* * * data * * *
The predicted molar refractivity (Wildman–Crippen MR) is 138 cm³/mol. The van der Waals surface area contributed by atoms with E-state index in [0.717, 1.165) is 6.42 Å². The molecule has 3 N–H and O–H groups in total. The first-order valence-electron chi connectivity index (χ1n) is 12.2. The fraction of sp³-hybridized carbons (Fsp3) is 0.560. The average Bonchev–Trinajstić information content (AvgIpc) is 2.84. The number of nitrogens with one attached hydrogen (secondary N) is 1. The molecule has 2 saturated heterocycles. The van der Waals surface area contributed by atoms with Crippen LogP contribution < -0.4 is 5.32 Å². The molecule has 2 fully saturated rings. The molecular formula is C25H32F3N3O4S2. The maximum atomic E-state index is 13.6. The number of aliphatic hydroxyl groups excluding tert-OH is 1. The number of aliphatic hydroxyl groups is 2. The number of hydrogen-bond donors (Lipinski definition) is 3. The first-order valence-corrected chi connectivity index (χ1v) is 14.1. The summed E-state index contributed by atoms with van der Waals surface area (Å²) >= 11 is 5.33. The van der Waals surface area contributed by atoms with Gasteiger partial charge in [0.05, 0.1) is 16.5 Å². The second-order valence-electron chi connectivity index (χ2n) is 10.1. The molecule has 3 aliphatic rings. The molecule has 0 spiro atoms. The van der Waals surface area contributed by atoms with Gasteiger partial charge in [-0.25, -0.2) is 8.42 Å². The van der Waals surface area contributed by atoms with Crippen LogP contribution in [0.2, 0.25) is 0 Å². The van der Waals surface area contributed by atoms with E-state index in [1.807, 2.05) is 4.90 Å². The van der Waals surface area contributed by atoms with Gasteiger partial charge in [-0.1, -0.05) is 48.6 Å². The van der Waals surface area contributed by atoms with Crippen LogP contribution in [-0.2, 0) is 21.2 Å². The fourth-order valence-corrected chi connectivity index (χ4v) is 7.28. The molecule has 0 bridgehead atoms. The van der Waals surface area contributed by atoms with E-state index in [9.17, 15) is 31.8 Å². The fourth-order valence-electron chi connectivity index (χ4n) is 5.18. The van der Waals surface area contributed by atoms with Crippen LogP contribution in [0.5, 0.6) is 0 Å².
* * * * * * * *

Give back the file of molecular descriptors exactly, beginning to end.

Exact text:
The predicted molar refractivity (Wildman–Crippen MR) is 138 cm³/mol. The van der Waals surface area contributed by atoms with E-state index in [0.717, 1.165) is 6.42 Å². The molecule has 3 N–H and O–H groups in total. The first-order valence-electron chi connectivity index (χ1n) is 12.2. The fraction of sp³-hybridized carbons (Fsp3) is 0.560. The average Bonchev–Trinajstić information content (AvgIpc) is 2.84. The number of nitrogens with one attached hydrogen (secondary N) is 1. The molecule has 2 saturated heterocycles. The van der Waals surface area contributed by atoms with Crippen LogP contribution < -0.4 is 5.32 Å². The molecule has 2 fully saturated rings. The molecular formula is C25H32F3N3O4S2. The maximum atomic E-state index is 13.6. The number of aliphatic hydroxyl groups excluding tert-OH is 1. The number of aliphatic hydroxyl groups is 2. The number of hydrogen-bond donors (Lipinski definition) is 3. The first-order valence-corrected chi connectivity index (χ1v) is 14.1. The summed E-state index contributed by atoms with van der Waals surface area (Å²) >= 11 is 5.33. The van der Waals surface area contributed by atoms with Gasteiger partial charge in [0.05, 0.1) is 16.5 Å². The second-order valence-electron chi connectivity index (χ2n) is 10.1. The molecule has 3 aliphatic rings. The molecule has 0 spiro atoms. The van der Waals surface area contributed by atoms with Gasteiger partial charge in [-0.25, -0.2) is 8.42 Å². The van der Waals surface area contributed by atoms with Crippen LogP contribution in [0.2, 0.25) is 0 Å². The van der Waals surface area contributed by atoms with E-state index in [1.807, 2.05) is 4.90 Å². The van der Waals surface area contributed by atoms with Gasteiger partial charge in [-0.1, -0.05) is 48.6 Å². The van der Waals surface area contributed by atoms with Crippen LogP contribution in [-0.2, 0) is 21.2 Å². The fourth-order valence-corrected chi connectivity index (χ4v) is 7.28. The molecule has 0 bridgehead atoms. The van der Waals surface area contributed by atoms with E-state index in [9.17, 15) is 31.8 Å². The fourth-order valence-electron chi connectivity index (χ4n) is 5.18. The van der Waals surface area contributed by atoms with Crippen LogP contribution in [0.5, 0.6) is 0 Å².